نتیجه گیری انگلیسی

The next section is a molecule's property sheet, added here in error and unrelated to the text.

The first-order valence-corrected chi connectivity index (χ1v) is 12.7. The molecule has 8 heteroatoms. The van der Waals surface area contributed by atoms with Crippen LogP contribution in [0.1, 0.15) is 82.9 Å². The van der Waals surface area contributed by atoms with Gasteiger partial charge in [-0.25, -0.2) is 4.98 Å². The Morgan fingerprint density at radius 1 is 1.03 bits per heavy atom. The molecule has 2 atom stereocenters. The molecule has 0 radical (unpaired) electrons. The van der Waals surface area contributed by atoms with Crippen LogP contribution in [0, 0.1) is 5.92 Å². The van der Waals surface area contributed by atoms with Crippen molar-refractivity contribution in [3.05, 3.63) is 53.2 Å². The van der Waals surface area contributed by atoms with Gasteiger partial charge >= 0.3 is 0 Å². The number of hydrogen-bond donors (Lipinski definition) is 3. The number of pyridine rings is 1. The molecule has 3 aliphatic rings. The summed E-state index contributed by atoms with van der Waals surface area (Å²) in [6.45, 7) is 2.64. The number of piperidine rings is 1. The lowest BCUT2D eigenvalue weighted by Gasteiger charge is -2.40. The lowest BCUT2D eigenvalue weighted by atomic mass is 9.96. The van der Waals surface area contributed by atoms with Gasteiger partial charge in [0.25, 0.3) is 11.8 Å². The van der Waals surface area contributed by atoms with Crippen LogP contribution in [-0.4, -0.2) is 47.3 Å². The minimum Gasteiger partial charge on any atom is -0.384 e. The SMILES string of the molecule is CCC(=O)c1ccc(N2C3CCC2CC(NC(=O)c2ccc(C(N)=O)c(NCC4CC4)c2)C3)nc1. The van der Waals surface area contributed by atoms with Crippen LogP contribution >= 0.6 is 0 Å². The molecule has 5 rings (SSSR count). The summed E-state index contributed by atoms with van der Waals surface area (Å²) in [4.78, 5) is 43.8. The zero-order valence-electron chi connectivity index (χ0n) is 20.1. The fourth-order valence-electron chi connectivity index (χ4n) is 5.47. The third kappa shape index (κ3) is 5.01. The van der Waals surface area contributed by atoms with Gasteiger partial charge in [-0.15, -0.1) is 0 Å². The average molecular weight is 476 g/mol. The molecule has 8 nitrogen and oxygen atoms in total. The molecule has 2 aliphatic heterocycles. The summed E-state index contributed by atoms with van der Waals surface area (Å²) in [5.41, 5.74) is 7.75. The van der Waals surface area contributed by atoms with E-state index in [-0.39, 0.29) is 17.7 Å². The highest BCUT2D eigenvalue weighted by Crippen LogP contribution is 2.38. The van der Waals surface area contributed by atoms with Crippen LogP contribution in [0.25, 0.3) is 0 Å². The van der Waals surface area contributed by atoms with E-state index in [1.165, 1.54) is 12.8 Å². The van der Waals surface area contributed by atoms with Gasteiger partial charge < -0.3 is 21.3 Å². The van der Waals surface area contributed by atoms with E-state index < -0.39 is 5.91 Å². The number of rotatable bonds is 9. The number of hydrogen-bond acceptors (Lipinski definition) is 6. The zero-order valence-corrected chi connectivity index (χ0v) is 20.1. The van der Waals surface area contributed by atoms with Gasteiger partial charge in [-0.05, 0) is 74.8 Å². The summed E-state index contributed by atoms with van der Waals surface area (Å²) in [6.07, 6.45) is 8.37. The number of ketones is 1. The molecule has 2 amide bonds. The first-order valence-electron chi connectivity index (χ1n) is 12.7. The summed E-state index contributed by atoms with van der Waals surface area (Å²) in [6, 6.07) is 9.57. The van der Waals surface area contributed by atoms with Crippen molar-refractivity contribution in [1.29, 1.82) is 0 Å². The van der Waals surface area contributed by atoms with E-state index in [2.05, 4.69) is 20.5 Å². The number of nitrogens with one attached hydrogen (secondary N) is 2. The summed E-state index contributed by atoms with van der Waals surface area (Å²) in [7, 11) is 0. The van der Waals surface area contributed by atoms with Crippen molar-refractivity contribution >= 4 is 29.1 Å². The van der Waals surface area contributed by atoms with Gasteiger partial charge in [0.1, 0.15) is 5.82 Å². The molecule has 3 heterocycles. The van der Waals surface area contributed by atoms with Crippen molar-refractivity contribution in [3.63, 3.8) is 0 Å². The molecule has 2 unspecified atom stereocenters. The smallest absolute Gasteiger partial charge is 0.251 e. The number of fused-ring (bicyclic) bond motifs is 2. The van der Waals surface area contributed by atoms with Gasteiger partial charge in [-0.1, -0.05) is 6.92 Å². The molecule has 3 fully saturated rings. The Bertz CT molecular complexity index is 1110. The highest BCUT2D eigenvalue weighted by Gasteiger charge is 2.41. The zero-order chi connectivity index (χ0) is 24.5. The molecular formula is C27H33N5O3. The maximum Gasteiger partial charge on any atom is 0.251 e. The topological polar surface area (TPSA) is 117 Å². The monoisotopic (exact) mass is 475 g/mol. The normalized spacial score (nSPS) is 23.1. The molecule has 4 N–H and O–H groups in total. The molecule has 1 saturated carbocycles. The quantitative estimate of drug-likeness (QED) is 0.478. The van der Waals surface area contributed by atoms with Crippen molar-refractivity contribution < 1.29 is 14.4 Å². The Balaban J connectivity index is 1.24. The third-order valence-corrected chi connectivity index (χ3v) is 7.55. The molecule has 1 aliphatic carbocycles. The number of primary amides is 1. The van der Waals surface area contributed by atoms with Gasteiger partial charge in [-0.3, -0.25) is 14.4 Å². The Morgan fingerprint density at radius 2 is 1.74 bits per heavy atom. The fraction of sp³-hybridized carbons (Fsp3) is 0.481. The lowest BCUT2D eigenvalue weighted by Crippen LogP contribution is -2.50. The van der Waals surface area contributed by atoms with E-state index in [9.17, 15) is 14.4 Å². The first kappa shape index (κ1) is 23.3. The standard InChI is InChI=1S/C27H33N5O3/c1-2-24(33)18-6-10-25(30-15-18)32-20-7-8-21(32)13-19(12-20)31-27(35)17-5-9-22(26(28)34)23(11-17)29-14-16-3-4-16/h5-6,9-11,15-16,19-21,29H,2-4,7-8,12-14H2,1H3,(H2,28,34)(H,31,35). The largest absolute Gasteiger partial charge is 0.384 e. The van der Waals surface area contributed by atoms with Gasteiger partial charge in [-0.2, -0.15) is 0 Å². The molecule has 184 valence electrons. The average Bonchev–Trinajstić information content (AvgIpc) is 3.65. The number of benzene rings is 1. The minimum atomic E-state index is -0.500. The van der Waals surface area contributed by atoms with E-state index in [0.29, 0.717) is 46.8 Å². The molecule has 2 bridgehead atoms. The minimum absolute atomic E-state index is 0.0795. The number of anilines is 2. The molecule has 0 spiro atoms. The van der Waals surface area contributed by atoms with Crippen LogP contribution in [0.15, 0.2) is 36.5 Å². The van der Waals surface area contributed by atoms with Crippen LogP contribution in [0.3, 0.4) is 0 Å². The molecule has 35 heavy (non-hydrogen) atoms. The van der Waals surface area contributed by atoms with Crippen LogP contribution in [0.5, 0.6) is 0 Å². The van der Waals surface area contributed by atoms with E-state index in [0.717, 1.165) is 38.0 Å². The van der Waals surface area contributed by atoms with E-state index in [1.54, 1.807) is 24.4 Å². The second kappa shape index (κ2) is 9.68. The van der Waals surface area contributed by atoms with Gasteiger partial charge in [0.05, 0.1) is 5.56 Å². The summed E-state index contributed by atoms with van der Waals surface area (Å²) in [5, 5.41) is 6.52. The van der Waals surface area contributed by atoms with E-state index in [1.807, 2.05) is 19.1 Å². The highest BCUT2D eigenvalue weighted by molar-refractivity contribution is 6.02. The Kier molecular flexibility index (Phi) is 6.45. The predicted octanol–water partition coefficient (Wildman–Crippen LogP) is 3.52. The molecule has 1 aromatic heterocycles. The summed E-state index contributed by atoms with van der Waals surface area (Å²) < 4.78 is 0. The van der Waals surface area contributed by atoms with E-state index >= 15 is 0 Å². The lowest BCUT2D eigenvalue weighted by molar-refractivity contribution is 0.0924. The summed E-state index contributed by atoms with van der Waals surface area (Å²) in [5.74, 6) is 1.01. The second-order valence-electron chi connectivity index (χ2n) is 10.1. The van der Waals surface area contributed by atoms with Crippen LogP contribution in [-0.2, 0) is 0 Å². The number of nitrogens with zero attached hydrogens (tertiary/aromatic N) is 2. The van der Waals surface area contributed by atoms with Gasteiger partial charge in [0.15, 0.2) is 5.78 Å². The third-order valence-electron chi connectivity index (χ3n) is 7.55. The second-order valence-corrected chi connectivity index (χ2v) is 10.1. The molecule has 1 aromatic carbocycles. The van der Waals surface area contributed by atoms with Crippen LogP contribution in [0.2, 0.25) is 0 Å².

This paper contributes to the emerging literature of the economics of information security investment in multiple aspects. First, it extends prior studies by modeling risk-averse decision makers and adopting the expected utility theory as the optimization principle. Also, the impact of the effectiveness of the security investments is modeled explicitly in the context of a risk-averse decision maker. In addition, the two classes of breach probability defined by Gordon and Loeb (2002) are situated within the context of security practices to provide additional insights into their characteristics and better understanding of their behaviors under different scenarios. Finally, further insights from our model come in the form of the three propositions, in which the relationship between optimal security investment and the potential loss, extent of risk aversion, and the investment effectiveness, respectively, are developed. These propositions draw our attention to the many trade-offs decision makers often face and the importance of accurate assessment of the potential loss as a result of a security breach in information security management. Our findings offer insights into information security management practices. First, our model indicates that to a risk-averse decision maker, not all information security risks are worth protecting against (Proposition 1). Specifically, until the potential loss from a security breach reaches certain level, the firm is better off not investing any money at all in protecting against such a threat. In addition, we find that optimal investment in information security does not always go up with the effectiveness of such investment (Proposition 3). These findings suggest that managers should conduct careful evaluations of the vulnerabilities of their information systems and the potential losses in case of a breach before deciding whether specific investment to address these vulnerabilities is called for. Second, the optimal level of security investments does not necessarily increase with one's aversion to risk (Proposition 2). Investing in security, just like every other investment, carries its own risk (of not working, for instance). This suggests that decision makers should carefully weigh the security risks against other types of business risks in deciding the level of investment in information security. Third, our examination of the two classes of security threats suggests that for a firm trying to defend against targeted attacks (e.g., those coming from determined hackers to break into a specific system), optimal security investment would increase with system vulnerability. However, when protecting against distributed attacks (e.g., those coming from viruses and spyware spreading over the Internet without specific targets), the firm is better off investing in security measures that protect information systems with low to moderate vulnerability. This finding suggests that a firm should identify its main information security threat before determining the investments based on system vulnerabilities. It also suggests that, when the main security risk is of distributed nature, the firm may be better off reducing the exposure to attacks by reconfiguring its information systems (which may involve reorientation of its business processes and practices) than trying to fend off attacks. As with all research, this study is not without limitations. First, many of our assumptions—such as continuous, twice differentiable, and bounded—for the functions and parameters used in the base model are customary in economic studies but still represent an ideal case for mathematical manipulation. Likewise, although our propositions and figures are correct within the boundary conditions specified, not all extreme conditions are tested. The formulations that we employed for the utility functions and the security breach probability functions, though plausible and widely adopted, only represent an approximation to the real-world processes. Some simplifying assumptions in our model may also limit its practical applicability. For instance, our assumption of constant risk aversion does not take into account the variation of firm's risk profile with its performance or wealth changes, given the prior research that shows that the decision makers of firms whose performance exceeds certain level (say industry average) tend to become risk-averse (Fiegenbaum and Thomas, 1988; Jegers, 1991). Following Gordon and Loeb (2002), we model a single-event, single-period security breach with a fixed potential loss. In reality, security events are almost always multi-period with a variety of breaches, and the potential loss can be hard to determine. Similarly, we adopt their original model assumption that the effect of security investment is solely reflected in the reduction of the breach probability. Therefore, interactions between, say, security investment and the potential loss or the behavior of potential hackers are not considered in our model. Finally, our treatment of risk aversion is based on the assumption that the decision maker of a firm shares the same risk profile with its owner(s) in making investment decisions. Such an assumption needs to be modified in cases where the interest and the decision-making process of the managers (i.e., the decision makers) in a firm may not be completely aligned with its shareholders (i.e., owners). Our study points to several future directions for research. The first stream would develop further extensions to the current model by relaxing some of the boundary conditions. For instance, it would be interesting to go beyond the treatment of one security breach function at a time. Firms face many types of security threats simultaneously, and a model that considers, say, both random and targeted attacks simultaneously would likely shed light on how a firm best allocates investment resources to achieve maximum attainable security. Another extension could be an investigation into how the security investment of a firm influences the behavior of the potential hackers, and vice versa, over time. It would also be interesting to investigate other types of security breach functions, such as that describing an internal security breach, as it is often a major source of security threat that all firms face (Gordon et al., 2005; Whitman, 2003). Yet another extension is to generalize the treatment of risk aversion in a firm's decision-making process. The adoption of an agency-theoretic approach can extend the current study beyond the assumption of congruent risk profiles of decision makers and owners, which often limits the application to smaller-sized firms. Additionally, a dynamic coefficient α can address the potentially different levels of risk aversion when a firm's performance or fortune changes. Some managerial implications highlighted by our model are worth further investigations. For instance, in the face of ever-increasing threats, the rate of increase of the maximum investment of a risk-averse decision makers decreases, implying the limited usefulness of increased investment at the same pace in the face of ever-increasing threat probabilities. The point of the shift of resources away from threat prevention, the focus of security investment, to recovery operations and loss reduction, the focus of security insurance, would be an important issue to investigate. This and other managerial implications can best be examined with an empirical-based approach, such as case studies, as a future extension to this study.